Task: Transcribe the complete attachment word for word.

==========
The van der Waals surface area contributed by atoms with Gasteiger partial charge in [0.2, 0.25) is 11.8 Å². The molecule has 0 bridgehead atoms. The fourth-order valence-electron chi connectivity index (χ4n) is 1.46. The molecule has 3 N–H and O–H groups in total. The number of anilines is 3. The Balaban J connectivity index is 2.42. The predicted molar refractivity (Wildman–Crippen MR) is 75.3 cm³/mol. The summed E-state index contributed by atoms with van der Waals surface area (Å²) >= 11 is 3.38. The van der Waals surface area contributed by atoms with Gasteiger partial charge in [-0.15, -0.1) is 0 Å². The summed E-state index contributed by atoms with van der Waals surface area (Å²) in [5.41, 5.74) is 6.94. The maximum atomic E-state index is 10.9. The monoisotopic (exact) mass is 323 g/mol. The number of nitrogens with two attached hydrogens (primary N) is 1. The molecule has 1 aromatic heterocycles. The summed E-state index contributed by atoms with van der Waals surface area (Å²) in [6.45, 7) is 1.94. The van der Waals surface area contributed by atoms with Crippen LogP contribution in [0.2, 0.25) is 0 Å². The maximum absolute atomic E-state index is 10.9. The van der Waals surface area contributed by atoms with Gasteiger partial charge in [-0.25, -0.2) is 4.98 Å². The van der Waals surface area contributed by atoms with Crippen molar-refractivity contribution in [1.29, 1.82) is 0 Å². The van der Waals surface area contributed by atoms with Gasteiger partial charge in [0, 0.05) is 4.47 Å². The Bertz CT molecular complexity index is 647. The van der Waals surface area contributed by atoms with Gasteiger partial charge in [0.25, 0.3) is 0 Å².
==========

The van der Waals surface area contributed by atoms with Gasteiger partial charge in [0.2, 0.25) is 11.8 Å². The molecule has 0 bridgehead atoms. The fourth-order valence-electron chi connectivity index (χ4n) is 1.46. The molecule has 3 N–H and O–H groups in total. The number of anilines is 3. The Balaban J connectivity index is 2.42. The predicted molar refractivity (Wildman–Crippen MR) is 75.3 cm³/mol. The summed E-state index contributed by atoms with van der Waals surface area (Å²) >= 11 is 3.38. The van der Waals surface area contributed by atoms with Gasteiger partial charge in [-0.15, -0.1) is 0 Å². The summed E-state index contributed by atoms with van der Waals surface area (Å²) in [5.41, 5.74) is 6.94. The maximum atomic E-state index is 10.9. The monoisotopic (exact) mass is 323 g/mol. The number of nitrogens with two attached hydrogens (primary N) is 1. The molecule has 1 aromatic heterocycles. The summed E-state index contributed by atoms with van der Waals surface area (Å²) in [6.45, 7) is 1.94. The van der Waals surface area contributed by atoms with Crippen LogP contribution in [0.2, 0.25) is 0 Å². The maximum absolute atomic E-state index is 10.9. The van der Waals surface area contributed by atoms with Gasteiger partial charge in [-0.25, -0.2) is 4.98 Å². The van der Waals surface area contributed by atoms with Crippen molar-refractivity contribution in [1.29, 1.82) is 0 Å². The van der Waals surface area contributed by atoms with Gasteiger partial charge in [0, 0.05) is 4.47 Å². The Bertz CT molecular complexity index is 647. The van der Waals surface area contributed by atoms with Gasteiger partial charge in [0.25, 0.3) is 0 Å².